Sam is one of the reasons I wanted to pick a POW! every week, so I could praise great work. He's one of my favorite people in both the crossworld and real worlds; his positivity an example I strive to follow.

Wed 8/21/2019
CHALKEOSORCAS
RANINSCHPAULA
ERATOTHESECRET
DELETEDSCENE
FTCATFBAG
TERMSHEETINUSE
EVEOOXFRESNO
REFERENCELETTER
ENURESODELAG
SIENAENTERHERE
AFLRAMCOO
MERCEDESBENZ
SEVENTEENINNIE
AWARDERATORTE
GENESDOSABYSS

Great concept, e-words playfully hinting at descriptive phrases containing no vowels except E. E-sign usually means to complete an electronic document, but today it clues ENTER HERE.

Fantastic range of themers, too. I liked that Sam ended with an insider's nod to constructors, who have to sometimes resort to gloopy bits like EMAG. Funny to see it in a featured role today, as a clue for SEVENTEEN.

Although many long words and phrases contain no vowels but E — Cathy Allis did an entire Sunday puzzle like this — it's brilliant to link them to e-words. Bravo!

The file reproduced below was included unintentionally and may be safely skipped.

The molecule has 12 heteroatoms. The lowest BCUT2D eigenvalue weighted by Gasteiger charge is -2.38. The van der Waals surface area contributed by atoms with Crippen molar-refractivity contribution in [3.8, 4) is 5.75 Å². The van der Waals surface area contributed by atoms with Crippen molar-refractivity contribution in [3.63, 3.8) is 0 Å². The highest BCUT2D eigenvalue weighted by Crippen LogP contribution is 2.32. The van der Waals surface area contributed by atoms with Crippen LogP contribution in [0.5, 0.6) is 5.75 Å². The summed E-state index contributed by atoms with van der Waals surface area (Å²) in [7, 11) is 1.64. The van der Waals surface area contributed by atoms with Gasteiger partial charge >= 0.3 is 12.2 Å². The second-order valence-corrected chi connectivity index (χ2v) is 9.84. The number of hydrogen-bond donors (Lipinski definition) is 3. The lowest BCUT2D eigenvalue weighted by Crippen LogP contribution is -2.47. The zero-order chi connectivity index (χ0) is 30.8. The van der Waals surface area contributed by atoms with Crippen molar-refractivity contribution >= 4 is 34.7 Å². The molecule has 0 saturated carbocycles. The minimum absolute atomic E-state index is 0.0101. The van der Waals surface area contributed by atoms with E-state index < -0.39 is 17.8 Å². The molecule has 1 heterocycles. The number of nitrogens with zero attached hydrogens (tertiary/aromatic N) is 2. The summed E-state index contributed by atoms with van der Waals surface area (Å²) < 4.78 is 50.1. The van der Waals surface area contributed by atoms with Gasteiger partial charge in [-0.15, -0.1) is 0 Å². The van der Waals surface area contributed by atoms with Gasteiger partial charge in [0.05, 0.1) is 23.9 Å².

Not so laudable was the choice to squeeze in seven of them. As much as I appreciate the wide range, it's too much to pack into a 15x15 grid. The biggest problems come in areas where down answers must cross three themers, like ECHOES. It creates grid inflexibility and leads to horrible things like OOX. When you have to resort to random strings of letters, it's time to rethink grid design.

Entries like HOBNOB and ROSITA are great bonuses, and any grid needs to sport a few sparkles to keep up solver interest. How I 'ate to see things like 'ENRY, though. It didn't make that corner a total ABYSS, but it'd have been better to have just one bonus down there while keeping things smoother.